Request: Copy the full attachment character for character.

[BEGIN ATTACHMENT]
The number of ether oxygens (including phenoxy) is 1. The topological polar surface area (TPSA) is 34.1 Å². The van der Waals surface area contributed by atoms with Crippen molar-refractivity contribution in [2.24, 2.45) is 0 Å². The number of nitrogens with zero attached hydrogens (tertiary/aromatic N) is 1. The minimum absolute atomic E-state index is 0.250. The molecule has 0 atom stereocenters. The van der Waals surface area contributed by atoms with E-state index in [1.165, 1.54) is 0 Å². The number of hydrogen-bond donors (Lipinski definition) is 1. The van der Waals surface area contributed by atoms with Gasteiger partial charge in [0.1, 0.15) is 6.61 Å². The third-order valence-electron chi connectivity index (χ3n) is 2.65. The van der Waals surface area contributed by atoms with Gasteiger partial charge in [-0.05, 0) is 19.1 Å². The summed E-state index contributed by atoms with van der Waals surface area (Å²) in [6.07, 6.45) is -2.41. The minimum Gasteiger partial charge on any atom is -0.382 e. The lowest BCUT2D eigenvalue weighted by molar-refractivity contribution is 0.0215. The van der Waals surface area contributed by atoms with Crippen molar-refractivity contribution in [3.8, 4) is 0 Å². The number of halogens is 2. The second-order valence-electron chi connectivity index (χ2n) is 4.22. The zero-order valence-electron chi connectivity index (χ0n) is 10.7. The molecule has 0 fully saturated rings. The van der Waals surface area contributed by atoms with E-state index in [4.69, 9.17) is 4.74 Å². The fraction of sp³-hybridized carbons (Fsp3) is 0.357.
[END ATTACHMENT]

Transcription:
The number of ether oxygens (including phenoxy) is 1. The topological polar surface area (TPSA) is 34.1 Å². The van der Waals surface area contributed by atoms with Crippen molar-refractivity contribution in [2.24, 2.45) is 0 Å². The number of nitrogens with zero attached hydrogens (tertiary/aromatic N) is 1. The minimum absolute atomic E-state index is 0.250. The molecule has 0 atom stereocenters. The van der Waals surface area contributed by atoms with E-state index in [1.165, 1.54) is 0 Å². The number of hydrogen-bond donors (Lipinski definition) is 1. The van der Waals surface area contributed by atoms with Gasteiger partial charge in [0.1, 0.15) is 6.61 Å². The third-order valence-electron chi connectivity index (χ3n) is 2.65. The van der Waals surface area contributed by atoms with Gasteiger partial charge in [-0.05, 0) is 19.1 Å². The summed E-state index contributed by atoms with van der Waals surface area (Å²) in [6.07, 6.45) is -2.41. The minimum Gasteiger partial charge on any atom is -0.382 e. The lowest BCUT2D eigenvalue weighted by molar-refractivity contribution is 0.0215. The van der Waals surface area contributed by atoms with Crippen molar-refractivity contribution in [3.8, 4) is 0 Å². The number of halogens is 2. The second-order valence-electron chi connectivity index (χ2n) is 4.22. The zero-order valence-electron chi connectivity index (χ0n) is 10.7. The molecule has 0 fully saturated rings. The van der Waals surface area contributed by atoms with E-state index in [4.69, 9.17) is 4.74 Å². The fraction of sp³-hybridized carbons (Fsp3) is 0.357.